Friendship Festival marks 38 years

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By Melanie Lekocevic

Capital Region Independent Media

The Friendship Festival, now in its 38th year, took to the streets and Mosher Park on Saturday. Melanie Lekocevic/Capital Region Independent Media

RAVENA — The Friendship Festival marked its 38th year in the village of Ravena this weekend.

Always held on the last Saturday in August, this year the festival got off to a very special start — a parade honoring the 125th anniversary of the Ravena Fire Department (see accompanying article).

After the parade concluded everyone headed to nearby Mosher Park for the games, bounce houses, vendors, demonstrations and more.

There were several new activities this time around, including a foam party, a pie eating contest and a science exhibit and show.

This year’s festival was organized by Village Trustee Caitlin Appleby, Tina Hotaling, Chuck and Kristina King, and Yvonne Shackelton.

“It is wonderful to have the community come out like this because this is just one in a series of community events that are happening this year,” Shackelton said. “I think it is really building community spirit. We had the Music and Arts Festival in the spring and we have something new coming this fall. We are trying to do something every season in the community and the Friendship Festival is something we have done every summer for years.”

Hotaling said this year’s festival had great weather, which was gratifying after last year’s rainy event.

“It’s so exciting to see people share and get excited about the lead-up to this year’s festival, so I think it’s already successful,” Hotaling said. “Everything else that happens will be gravy on top.”

Nine-year-old Bella Darlington played in a play area with her brother Christian Darlington and Thomas Wright, waiting for the bounce houses to open at 1 p.m. She said she was already having a great time.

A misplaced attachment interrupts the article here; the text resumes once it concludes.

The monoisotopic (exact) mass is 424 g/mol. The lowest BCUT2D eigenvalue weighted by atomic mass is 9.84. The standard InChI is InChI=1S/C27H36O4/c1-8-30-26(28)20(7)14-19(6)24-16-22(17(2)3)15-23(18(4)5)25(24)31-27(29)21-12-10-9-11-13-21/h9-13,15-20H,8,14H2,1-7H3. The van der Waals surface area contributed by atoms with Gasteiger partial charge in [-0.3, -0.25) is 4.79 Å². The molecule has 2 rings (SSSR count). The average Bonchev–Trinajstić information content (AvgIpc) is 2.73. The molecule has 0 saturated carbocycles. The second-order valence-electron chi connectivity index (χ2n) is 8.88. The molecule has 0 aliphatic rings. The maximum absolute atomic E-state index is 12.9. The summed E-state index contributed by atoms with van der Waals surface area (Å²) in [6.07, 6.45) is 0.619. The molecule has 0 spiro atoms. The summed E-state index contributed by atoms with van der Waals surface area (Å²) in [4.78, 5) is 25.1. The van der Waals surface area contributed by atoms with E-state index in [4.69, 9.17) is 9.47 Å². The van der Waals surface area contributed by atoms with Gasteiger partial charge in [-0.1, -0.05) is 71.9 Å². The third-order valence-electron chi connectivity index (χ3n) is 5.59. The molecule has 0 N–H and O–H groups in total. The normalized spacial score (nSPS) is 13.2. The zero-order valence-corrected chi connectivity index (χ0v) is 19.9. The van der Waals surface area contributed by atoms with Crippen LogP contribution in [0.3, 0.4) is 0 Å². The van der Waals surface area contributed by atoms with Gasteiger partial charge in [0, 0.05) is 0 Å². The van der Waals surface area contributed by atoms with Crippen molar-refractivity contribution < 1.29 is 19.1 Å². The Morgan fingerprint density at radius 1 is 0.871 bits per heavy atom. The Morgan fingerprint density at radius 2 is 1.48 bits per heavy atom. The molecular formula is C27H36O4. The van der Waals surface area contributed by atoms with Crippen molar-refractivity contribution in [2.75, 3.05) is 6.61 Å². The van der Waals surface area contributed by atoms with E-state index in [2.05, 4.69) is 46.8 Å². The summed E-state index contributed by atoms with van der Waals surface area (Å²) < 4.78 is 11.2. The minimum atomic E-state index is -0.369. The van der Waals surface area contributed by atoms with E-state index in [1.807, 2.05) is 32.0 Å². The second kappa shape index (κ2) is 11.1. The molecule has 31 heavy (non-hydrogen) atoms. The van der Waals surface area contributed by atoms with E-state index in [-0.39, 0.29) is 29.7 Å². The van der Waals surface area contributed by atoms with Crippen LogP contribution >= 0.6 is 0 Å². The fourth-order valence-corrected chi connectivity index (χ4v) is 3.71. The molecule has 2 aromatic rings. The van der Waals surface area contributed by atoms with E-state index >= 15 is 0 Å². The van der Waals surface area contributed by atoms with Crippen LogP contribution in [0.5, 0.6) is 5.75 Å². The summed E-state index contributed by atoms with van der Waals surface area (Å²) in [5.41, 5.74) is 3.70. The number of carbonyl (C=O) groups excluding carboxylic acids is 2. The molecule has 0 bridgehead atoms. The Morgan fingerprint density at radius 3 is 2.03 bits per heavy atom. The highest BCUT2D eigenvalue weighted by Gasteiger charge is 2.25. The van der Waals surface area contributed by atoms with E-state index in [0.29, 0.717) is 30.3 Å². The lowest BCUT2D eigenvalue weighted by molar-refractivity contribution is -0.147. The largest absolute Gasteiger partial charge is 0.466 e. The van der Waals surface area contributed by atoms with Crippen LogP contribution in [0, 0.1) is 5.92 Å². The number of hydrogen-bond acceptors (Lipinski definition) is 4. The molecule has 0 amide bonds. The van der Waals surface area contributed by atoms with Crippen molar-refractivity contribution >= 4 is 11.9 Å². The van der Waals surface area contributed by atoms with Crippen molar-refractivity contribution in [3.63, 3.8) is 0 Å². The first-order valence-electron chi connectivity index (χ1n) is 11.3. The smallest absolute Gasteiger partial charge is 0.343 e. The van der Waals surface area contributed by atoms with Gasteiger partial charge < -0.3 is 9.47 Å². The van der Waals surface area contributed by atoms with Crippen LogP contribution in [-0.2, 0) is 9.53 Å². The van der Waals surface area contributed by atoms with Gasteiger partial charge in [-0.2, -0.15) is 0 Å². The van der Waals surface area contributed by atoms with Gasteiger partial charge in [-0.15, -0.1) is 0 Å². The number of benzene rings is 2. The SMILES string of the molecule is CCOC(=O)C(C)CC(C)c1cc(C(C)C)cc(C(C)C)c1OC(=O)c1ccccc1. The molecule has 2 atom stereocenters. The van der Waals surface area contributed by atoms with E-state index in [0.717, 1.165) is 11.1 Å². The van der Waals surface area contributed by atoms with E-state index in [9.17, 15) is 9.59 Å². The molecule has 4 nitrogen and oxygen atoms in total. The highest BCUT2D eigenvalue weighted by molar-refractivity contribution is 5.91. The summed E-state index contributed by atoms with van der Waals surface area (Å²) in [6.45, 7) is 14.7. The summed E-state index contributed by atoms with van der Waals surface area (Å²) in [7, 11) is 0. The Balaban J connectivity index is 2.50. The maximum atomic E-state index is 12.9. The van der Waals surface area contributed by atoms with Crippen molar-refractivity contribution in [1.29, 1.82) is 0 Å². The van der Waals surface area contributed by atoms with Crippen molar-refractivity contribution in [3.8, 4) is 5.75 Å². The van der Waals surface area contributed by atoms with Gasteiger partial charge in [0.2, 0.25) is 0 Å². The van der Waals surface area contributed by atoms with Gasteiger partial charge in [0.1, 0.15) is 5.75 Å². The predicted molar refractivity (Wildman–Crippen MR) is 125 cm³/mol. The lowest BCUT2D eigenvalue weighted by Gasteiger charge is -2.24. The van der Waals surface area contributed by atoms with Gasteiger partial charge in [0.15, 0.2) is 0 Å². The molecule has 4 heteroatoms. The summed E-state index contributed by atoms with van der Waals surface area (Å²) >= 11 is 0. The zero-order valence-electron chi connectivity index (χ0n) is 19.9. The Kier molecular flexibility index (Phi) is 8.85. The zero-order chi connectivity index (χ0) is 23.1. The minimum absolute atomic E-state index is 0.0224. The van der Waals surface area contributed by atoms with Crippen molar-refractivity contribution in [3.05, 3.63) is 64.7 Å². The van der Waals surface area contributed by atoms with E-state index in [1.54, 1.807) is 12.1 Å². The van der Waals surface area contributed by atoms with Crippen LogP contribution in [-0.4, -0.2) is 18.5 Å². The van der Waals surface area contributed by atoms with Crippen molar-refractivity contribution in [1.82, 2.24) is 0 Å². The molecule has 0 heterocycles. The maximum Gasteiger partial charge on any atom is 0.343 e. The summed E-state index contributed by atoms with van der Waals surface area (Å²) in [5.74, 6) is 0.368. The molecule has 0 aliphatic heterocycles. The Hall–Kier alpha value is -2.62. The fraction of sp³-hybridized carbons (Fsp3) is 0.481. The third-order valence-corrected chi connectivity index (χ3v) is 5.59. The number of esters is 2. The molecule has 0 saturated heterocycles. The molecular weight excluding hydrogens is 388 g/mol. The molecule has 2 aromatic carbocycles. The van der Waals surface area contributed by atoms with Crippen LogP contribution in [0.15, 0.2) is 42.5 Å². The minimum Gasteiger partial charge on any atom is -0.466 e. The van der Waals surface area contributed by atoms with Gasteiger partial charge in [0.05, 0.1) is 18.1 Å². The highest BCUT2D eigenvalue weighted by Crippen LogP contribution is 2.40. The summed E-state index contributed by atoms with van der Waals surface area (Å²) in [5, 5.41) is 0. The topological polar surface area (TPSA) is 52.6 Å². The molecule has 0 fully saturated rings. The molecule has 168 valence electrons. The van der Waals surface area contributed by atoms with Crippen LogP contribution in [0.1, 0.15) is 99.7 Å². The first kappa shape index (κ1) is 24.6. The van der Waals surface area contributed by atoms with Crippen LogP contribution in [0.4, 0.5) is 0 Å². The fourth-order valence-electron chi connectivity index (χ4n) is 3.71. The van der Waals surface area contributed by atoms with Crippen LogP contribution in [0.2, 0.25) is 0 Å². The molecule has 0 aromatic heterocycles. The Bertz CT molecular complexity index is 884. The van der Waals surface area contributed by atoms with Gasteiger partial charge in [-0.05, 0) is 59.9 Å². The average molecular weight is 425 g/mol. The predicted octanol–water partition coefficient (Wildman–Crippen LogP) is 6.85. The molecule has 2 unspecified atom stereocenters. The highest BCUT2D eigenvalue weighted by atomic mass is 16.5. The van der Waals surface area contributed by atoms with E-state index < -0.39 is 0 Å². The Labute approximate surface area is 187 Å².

Bella Darlington, Christian Darlington and Thomas Wright, left to right, check out the Jenga blocks at the annual Friendship Festival. Melanie Lekocevic/Capital Region Independent Media

“I really like the Jenga blocks and the Connect Four, and I’m really excited to go on the bounce houses,” Bella said.

One of the new activities at this year’s festival was Mad Science, an exhibit and demonstration of all things STEM (science, technology, engineering and math) to spur kids’ imaginations. Brandon Wiegert, whose wife Margaret Liberti owns Mad Science, was setting up the exhibit prior to its 1 p.m. start.

“We have a number of different STEM-based activities. It is really geared towards kids of elementary school age,” Wiegert said.

Kids played with insta-snow, used Snap Circuits to build functional Lego houses, stacking tops and toys that demonstrate physics, among others.

“A lot of it is just getting kids interested in science with the different cool things that are available for them to explore,” Wiegert said.

Brandon Wiegert, whose wife Margaret Liberti owns “Mad Science,” sets up the display and booths where kids could explore STEM (science, technology, engineering and math) projects of all kinds. Melanie Lekocevic/Capital Region Independent Media

For many families, the annual festival is a tradition they recall from when they were growing up, and one they shared with their kids as well.

“We have been bringing the kids here since they were young,” resident Kelly Meacheam said. “It’s an annual thing — you can’t not go.”

For others, the Friendship Festival was a new experience. Dawn Fountain, of Athens, came with her daughter Kira for the first time.

“My mother-in-law moved up to the Ravena area and we figured we would come and check it out,” Fountain said. “We are having a lot of fun.”

The festival is both a tradition for local families and a way to share Ravena’s offerings with others from outside the community, Deputy Mayor Nancy Warner said.

“We are continuing a tradition of 38 years. I think we have only missed two years the whole time,” Warner said. “And it’s going to keep on going for many, many more years — younger and newer blood has come along and is picking it up and running with it, and that is what we need. It’s a free, fun family day for people from the community and for people outside the community to come here and see what we have to offer.”

Kids run into a bounce house at Saturday’s Friendship Festival. Melanie Lekocevic/Capital Region Independent Media
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